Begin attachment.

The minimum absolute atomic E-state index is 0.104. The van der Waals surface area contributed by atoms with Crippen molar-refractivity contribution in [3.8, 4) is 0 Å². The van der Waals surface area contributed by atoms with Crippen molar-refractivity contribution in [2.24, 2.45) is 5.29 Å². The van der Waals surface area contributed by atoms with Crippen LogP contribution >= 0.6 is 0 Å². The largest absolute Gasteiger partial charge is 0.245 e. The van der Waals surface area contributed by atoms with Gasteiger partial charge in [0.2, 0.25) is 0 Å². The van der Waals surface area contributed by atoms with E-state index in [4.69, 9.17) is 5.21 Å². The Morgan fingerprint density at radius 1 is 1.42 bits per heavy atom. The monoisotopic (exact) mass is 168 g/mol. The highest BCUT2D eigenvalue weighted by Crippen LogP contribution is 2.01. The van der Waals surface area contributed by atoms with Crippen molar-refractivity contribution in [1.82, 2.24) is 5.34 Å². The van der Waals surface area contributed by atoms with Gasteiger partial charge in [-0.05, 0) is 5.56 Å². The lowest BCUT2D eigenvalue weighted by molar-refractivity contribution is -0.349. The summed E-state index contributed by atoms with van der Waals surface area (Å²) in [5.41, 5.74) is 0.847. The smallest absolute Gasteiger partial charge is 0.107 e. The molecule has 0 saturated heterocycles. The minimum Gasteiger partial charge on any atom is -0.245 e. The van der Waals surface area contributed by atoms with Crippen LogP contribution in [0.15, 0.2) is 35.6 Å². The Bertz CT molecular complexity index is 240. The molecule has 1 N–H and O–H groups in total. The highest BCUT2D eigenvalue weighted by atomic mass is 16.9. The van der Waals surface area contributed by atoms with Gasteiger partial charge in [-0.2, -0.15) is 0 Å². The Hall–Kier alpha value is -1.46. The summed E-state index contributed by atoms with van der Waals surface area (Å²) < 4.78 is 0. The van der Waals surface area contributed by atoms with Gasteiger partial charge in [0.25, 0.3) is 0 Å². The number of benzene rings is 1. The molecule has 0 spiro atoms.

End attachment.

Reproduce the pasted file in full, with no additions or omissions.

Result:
The minimum absolute atomic E-state index is 0.104. The van der Waals surface area contributed by atoms with Crippen molar-refractivity contribution in [3.8, 4) is 0 Å². The van der Waals surface area contributed by atoms with Crippen molar-refractivity contribution in [2.24, 2.45) is 5.29 Å². The van der Waals surface area contributed by atoms with Crippen LogP contribution >= 0.6 is 0 Å². The largest absolute Gasteiger partial charge is 0.245 e. The van der Waals surface area contributed by atoms with Gasteiger partial charge in [0.2, 0.25) is 0 Å². The van der Waals surface area contributed by atoms with E-state index in [4.69, 9.17) is 5.21 Å². The Morgan fingerprint density at radius 1 is 1.42 bits per heavy atom. The monoisotopic (exact) mass is 168 g/mol. The highest BCUT2D eigenvalue weighted by Crippen LogP contribution is 2.01. The van der Waals surface area contributed by atoms with Crippen molar-refractivity contribution in [1.82, 2.24) is 5.34 Å². The van der Waals surface area contributed by atoms with Gasteiger partial charge in [-0.05, 0) is 5.56 Å². The lowest BCUT2D eigenvalue weighted by molar-refractivity contribution is -0.349. The summed E-state index contributed by atoms with van der Waals surface area (Å²) in [5.41, 5.74) is 0.847. The smallest absolute Gasteiger partial charge is 0.107 e. The molecule has 0 saturated heterocycles. The minimum Gasteiger partial charge on any atom is -0.245 e. The van der Waals surface area contributed by atoms with Crippen LogP contribution in [0.15, 0.2) is 35.6 Å². The Bertz CT molecular complexity index is 240. The molecule has 1 N–H and O–H groups in total. The highest BCUT2D eigenvalue weighted by atomic mass is 16.9. The van der Waals surface area contributed by atoms with Gasteiger partial charge in [-0.2, -0.15) is 0 Å². The Hall–Kier alpha value is -1.46. The summed E-state index contributed by atoms with van der Waals surface area (Å²) < 4.78 is 0. The van der Waals surface area contributed by atoms with Gasteiger partial charge in [0.25, 0.3) is 0 Å². The number of benzene rings is 1. The molecule has 0 spiro atoms.